Of the six NHIAA teams that will play for a state championship Saturday, Bow may have the most “wide open” offense, only because it uses a wide variety of formations. When you boil it down though, the Falcons are a Wing-T team.

“We use multiple sets and we do run some spread, but it’s far from our primary set,” Bow coach Paul Cohen explained. “I don’t think the spread is necessarily a bad offense. We faced some teams that ran the spread, but really didn’t have the personnel to run that offense. You need a solid quarterback and fast, shifty wide receivers. It all depends on the personnel that you have.”

O’Reilly said he’s not surprised no spread teams played their way to UNH this year.

“The spread is a college offense that’s an outstanding offense when you have the right people to run it,” he said. “In high school, to copy a college offense and not have the dynamic athletes colleges have, you don’t get to use it the way it’s meant to be utilized.

“When I had Bryan Farris (a Pinkerton quarterback who later played at Yale) we ran the spread before anyone else was running the spread, but it was just a one-year thing. We’re always, always going to be a Wing-T team as long as I’m here.”

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PERHAPS the most intriguing game Saturday is the Division III contest between top-seeded Monadnock (10-0) and second-seeded Campbell (10-0). Both teams feature punishing running games, but what really stands out is each team’s defense.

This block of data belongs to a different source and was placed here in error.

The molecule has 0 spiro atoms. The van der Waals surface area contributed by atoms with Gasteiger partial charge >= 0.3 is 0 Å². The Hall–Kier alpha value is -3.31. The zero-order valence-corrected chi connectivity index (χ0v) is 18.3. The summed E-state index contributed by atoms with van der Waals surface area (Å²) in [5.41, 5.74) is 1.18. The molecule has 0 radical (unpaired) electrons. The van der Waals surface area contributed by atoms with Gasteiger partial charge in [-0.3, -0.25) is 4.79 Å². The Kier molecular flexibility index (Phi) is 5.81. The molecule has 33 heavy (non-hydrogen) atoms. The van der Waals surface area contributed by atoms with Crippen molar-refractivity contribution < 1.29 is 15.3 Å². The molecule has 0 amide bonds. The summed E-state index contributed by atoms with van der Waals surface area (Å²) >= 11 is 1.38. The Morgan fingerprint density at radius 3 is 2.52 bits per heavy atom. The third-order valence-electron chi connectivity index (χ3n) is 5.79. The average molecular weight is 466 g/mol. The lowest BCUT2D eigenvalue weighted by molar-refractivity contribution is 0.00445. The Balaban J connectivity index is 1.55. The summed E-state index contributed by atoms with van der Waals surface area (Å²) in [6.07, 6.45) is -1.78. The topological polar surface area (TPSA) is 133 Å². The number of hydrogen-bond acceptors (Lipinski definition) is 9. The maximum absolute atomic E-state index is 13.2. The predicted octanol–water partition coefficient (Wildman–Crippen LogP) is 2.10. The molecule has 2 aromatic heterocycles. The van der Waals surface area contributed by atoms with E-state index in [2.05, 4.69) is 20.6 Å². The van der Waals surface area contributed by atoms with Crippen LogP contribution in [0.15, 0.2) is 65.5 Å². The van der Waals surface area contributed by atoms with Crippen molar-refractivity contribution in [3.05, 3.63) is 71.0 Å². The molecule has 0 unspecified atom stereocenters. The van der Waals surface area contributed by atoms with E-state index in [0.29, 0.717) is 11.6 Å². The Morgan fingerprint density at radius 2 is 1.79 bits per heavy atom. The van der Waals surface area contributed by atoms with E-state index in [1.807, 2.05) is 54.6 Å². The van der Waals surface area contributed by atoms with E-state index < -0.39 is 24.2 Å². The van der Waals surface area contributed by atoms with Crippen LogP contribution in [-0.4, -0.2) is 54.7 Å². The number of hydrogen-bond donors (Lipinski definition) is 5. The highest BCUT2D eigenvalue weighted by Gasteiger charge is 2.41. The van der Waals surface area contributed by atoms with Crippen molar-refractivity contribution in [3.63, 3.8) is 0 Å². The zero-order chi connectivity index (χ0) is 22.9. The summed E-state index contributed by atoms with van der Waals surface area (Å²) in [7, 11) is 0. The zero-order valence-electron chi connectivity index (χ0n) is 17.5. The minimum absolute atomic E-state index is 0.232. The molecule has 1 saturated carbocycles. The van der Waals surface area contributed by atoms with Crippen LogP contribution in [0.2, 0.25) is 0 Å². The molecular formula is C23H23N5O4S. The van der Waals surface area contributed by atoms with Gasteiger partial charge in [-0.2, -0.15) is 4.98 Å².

Monadnock has allowed 51 points in its 10 games and has posted four shutouts. The Huskies have allowed three points in their two playoff games.

Campbell has limited its 10 opponents to 38 points. The Cougars have six shutouts, and Somersworth, which suffered a 47-14 loss to Campbell, is the only team that has scored more than nine points against the Cougars.

Stevens, last year’s Division III champion, provided each team with its toughest test. Monadnock beat Stevens 8-6 on the regular season’s final weekend, and Campbell handed Stevens a 33-0 loss in last weekend’s semifinals. Stevens trailed 6-0 at halftime of that game, and 14-0 entering the fourth quarter.

“They both play great defense and they’re solid at all three levels,” Stevens coach Paul Silva said. “Neither of these teams has given up anything on the ground and that’s what both teams do. It might come down to who can make a couple plays in the passing game.